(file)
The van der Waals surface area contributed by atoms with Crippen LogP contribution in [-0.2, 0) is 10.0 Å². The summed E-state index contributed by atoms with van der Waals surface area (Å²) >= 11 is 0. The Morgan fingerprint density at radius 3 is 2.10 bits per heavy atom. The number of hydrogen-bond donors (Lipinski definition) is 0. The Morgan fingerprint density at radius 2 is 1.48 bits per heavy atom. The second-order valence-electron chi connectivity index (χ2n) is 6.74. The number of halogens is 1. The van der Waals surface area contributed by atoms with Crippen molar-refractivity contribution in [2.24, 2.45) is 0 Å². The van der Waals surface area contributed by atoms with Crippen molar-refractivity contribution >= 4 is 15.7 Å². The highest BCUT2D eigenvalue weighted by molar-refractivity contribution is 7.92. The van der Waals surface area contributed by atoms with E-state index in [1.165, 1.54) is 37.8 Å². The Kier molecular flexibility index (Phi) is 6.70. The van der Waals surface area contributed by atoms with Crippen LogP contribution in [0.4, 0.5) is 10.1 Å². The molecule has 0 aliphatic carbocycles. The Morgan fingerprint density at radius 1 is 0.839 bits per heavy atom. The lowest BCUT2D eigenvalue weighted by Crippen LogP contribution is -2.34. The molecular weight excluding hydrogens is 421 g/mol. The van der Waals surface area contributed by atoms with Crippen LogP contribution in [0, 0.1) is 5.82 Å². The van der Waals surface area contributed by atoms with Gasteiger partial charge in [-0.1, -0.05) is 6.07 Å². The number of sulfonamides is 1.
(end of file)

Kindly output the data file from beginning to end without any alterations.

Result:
The van der Waals surface area contributed by atoms with Crippen LogP contribution in [-0.2, 0) is 10.0 Å². The summed E-state index contributed by atoms with van der Waals surface area (Å²) >= 11 is 0. The Morgan fingerprint density at radius 3 is 2.10 bits per heavy atom. The number of hydrogen-bond donors (Lipinski definition) is 0. The Morgan fingerprint density at radius 2 is 1.48 bits per heavy atom. The second-order valence-electron chi connectivity index (χ2n) is 6.74. The number of halogens is 1. The van der Waals surface area contributed by atoms with Crippen molar-refractivity contribution in [2.24, 2.45) is 0 Å². The van der Waals surface area contributed by atoms with Crippen molar-refractivity contribution >= 4 is 15.7 Å². The highest BCUT2D eigenvalue weighted by molar-refractivity contribution is 7.92. The van der Waals surface area contributed by atoms with E-state index in [1.165, 1.54) is 37.8 Å². The Kier molecular flexibility index (Phi) is 6.70. The van der Waals surface area contributed by atoms with Crippen LogP contribution in [0.4, 0.5) is 10.1 Å². The molecule has 0 aliphatic carbocycles. The Morgan fingerprint density at radius 1 is 0.839 bits per heavy atom. The lowest BCUT2D eigenvalue weighted by Crippen LogP contribution is -2.34. The molecular weight excluding hydrogens is 421 g/mol. The van der Waals surface area contributed by atoms with Crippen LogP contribution in [0, 0.1) is 5.82 Å². The van der Waals surface area contributed by atoms with Gasteiger partial charge in [-0.1, -0.05) is 6.07 Å². The number of sulfonamides is 1.